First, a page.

Ever since, following the National Democratic Congress’ massive defeat in the 2016 general election, Mr. Abraham Amaliba publicly stated that he was determined to ensure that the Akufo-Addo-led government of the New Patriotic Party (NPP) failed in its noble attempt to raise the living standards of Ghanaian citizens over the next four years, I have completely written him off as a critic who has any meaningful contribution to make towards the development of the country.
And so I don’t know why Mr. Amaliba would so cavalierly presume to democratically represent the majority view or opinion on the question of whether the country is warm to the idea of the creation of more regions in the country (See “We Don’t Need New Regions – Amaliba” ClassfmOnline.com / Modernghana.com 8/19/17).
We also need to remind Mr. Amaliba who, by the way, miserably failed to clinch a parliamentary seat in the Bawku municipality, of the Upper-East Region, that the ideological copycat Mahama-led National Democratic Congress (NDC), in the lead-up to the 2016 general election, also promised in the party’s manifesto to create more regions.
And so the logical question to ask the Legal and Communications team member of the NDC, is precisely what makes former President Mahama’s decision to create more regions in the country, in addition to the already existing 10 regions, any more legitimate than that of Nana Akufo-Addo, the original advocate of this idea?
Mr. Emmanuel KyerematengAgyarko, the New Patriotic Party’s Member of Parliament for Ayawaso-West-Wuogon, has aptly classified Mr. Amaliba’s impudent cynicismas one of abject hypocrisy, but I choose to call it the sort of arrogance and crass sense of entitlement that afflicts most of the NDC apparatchiks, and that comes with unduly long and illegitimate entrenchment in the seat of governance.
I have already amply presented my reasons for supporting the creation of more regions in a previous column, so I would not waste the reader’s precious time in rehashing the same here.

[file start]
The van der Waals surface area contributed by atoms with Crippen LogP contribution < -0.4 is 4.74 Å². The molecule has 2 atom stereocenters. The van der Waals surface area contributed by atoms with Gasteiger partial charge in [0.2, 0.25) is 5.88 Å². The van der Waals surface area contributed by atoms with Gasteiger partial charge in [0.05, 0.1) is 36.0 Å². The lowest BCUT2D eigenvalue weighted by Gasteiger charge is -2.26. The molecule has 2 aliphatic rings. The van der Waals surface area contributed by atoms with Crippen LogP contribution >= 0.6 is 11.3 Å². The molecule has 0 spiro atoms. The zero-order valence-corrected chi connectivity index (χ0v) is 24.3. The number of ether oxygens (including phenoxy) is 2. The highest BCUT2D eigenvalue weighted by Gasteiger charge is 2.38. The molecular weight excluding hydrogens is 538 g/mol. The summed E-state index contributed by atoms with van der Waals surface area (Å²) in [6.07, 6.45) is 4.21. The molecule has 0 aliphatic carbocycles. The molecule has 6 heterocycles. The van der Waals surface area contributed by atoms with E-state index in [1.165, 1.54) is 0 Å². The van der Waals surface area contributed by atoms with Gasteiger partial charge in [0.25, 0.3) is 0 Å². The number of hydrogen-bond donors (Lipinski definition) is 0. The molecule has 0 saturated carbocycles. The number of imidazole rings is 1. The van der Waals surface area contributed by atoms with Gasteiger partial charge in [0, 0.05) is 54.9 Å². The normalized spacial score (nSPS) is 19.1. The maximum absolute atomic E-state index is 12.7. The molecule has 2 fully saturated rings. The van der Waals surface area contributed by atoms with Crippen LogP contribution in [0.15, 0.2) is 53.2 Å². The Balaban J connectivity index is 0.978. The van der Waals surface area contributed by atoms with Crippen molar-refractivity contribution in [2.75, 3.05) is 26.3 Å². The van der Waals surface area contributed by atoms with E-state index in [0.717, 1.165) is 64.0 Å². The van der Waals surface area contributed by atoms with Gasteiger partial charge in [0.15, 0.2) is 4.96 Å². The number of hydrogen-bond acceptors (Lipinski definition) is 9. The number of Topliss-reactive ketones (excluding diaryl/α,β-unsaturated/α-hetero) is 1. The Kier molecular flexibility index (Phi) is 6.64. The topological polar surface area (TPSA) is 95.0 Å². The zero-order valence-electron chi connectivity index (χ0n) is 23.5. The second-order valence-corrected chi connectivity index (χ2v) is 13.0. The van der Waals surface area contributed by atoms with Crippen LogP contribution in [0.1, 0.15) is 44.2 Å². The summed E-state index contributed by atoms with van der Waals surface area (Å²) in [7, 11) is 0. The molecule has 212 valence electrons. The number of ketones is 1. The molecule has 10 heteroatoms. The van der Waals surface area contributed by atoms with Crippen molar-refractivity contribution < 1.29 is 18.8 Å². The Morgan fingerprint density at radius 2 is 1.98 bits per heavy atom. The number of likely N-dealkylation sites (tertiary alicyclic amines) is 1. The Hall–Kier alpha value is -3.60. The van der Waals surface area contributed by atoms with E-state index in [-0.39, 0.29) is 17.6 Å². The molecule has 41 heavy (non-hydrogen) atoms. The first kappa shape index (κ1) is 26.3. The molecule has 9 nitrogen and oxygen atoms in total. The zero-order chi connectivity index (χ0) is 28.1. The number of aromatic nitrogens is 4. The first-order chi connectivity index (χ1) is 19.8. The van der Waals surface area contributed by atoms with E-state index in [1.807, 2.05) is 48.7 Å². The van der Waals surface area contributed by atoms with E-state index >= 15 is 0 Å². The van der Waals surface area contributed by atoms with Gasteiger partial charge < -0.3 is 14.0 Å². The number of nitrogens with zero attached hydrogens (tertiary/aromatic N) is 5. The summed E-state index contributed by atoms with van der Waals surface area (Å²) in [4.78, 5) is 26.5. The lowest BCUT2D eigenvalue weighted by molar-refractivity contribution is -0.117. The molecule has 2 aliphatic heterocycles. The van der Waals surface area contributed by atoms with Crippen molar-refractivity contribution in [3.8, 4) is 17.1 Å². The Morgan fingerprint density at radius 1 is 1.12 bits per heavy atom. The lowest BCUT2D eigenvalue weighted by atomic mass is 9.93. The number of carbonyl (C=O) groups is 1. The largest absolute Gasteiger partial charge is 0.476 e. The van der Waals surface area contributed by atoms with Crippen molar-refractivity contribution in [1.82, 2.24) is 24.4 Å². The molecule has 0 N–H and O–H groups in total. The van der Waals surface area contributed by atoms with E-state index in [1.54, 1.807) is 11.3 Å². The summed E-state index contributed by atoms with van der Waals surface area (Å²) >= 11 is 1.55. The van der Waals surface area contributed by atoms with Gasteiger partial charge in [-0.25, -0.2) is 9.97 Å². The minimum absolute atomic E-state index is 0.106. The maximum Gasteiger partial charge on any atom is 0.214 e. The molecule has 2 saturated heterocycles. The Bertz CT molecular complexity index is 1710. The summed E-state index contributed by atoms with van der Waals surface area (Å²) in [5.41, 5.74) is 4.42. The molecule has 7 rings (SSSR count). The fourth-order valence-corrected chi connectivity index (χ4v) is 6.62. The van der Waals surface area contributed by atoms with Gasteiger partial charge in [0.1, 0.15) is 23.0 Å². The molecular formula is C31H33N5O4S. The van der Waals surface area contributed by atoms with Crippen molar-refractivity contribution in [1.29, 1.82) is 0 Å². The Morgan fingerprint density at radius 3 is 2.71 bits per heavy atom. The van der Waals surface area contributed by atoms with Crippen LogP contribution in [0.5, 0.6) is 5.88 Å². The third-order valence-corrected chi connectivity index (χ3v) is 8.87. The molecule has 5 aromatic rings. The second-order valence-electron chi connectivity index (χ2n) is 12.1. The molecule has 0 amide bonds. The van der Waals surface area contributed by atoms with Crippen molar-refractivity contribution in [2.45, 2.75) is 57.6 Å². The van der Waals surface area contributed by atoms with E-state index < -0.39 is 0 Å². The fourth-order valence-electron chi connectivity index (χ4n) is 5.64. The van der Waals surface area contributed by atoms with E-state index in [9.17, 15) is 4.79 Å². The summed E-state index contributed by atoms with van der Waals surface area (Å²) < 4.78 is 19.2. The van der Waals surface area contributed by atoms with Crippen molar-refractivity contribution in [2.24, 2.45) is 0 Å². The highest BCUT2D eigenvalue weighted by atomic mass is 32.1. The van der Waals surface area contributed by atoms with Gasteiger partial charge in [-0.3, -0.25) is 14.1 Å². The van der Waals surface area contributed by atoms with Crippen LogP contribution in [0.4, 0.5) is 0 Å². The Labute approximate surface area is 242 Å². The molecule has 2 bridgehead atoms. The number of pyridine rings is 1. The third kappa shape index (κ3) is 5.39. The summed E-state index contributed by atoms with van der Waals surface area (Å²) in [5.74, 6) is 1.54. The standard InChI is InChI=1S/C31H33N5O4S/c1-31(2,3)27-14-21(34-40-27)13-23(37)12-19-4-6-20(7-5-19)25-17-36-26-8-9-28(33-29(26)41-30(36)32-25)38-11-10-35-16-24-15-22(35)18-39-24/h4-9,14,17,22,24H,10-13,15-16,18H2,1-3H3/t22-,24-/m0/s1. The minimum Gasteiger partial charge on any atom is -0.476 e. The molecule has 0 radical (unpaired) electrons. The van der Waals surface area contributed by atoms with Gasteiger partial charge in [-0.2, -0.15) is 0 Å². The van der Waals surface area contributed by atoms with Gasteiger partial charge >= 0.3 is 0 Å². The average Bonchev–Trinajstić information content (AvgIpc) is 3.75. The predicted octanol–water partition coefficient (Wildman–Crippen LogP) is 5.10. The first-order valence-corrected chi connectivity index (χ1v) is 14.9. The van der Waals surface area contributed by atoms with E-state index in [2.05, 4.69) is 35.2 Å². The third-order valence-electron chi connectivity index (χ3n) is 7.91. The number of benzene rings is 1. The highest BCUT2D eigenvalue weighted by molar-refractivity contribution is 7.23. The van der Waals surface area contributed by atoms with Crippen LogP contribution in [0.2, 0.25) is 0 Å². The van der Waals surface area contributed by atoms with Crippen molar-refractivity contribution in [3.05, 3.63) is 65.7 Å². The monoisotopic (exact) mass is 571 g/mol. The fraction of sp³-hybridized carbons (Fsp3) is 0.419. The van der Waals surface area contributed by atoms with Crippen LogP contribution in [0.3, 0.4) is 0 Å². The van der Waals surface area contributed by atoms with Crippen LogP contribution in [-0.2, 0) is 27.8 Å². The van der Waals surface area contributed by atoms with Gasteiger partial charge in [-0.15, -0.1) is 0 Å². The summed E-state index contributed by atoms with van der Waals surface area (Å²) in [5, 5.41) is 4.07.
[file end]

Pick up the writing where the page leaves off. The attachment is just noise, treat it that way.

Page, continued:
Suffice it, however, to note in passing that the creation of more regional capitals would healthily increase the focal points of development in the country, and make it easier to evenly spread out the human and capital resources of the country.
Indeed, as one critic pointed out to me not very long ago, for example, until the creation of Sunyani as the capital of the Brong-Ahafo Region, formerly called Western Ashanti/Asante, the focal point of development was Kumasi.
The creation of the Brong-Ahafo Region, with Sunyani as its capital, would open up the entire hitherto territorial adjunct of Asante Region Proper to more rapid development and urbanization than ever before.
The latter occurrence would also speed up the development of Brong-Ahafo rural communities. But what is even more significant to highlight is the fact that the new regions being created are not strictly based on ethnic lines.
Rather, they are based more strictly on administrative manageability and population pressure on our collective national and natural human and capital resources, in much the same way that the former Upper Region was split into the Upper-East and Upper-West regions; and, likewise, the former Eastern Region into the Eastern and Greater-Accra Regions.
It must be obvious, by now, to Mr. Amaliba, who disconsolately cried foul in the wake of his withering parliamentary election defeat in Bawku – or was it Bolgatanga? – bitterly complained that he had lost the 2016 NDC parliamentary primary because he did not belong to the right ethnic group – that he does not have much credibility and respect even in his own ethnic and residential locality to presume to be an authoritative judge of the needs, wants and aspirations of the average Ghanaian citizen.
He can and, indeed, does have the inalienable right to speak for himself and, perhaps, for his immediate family members and relatives as well. But that is about the extent of his authority and/or influence.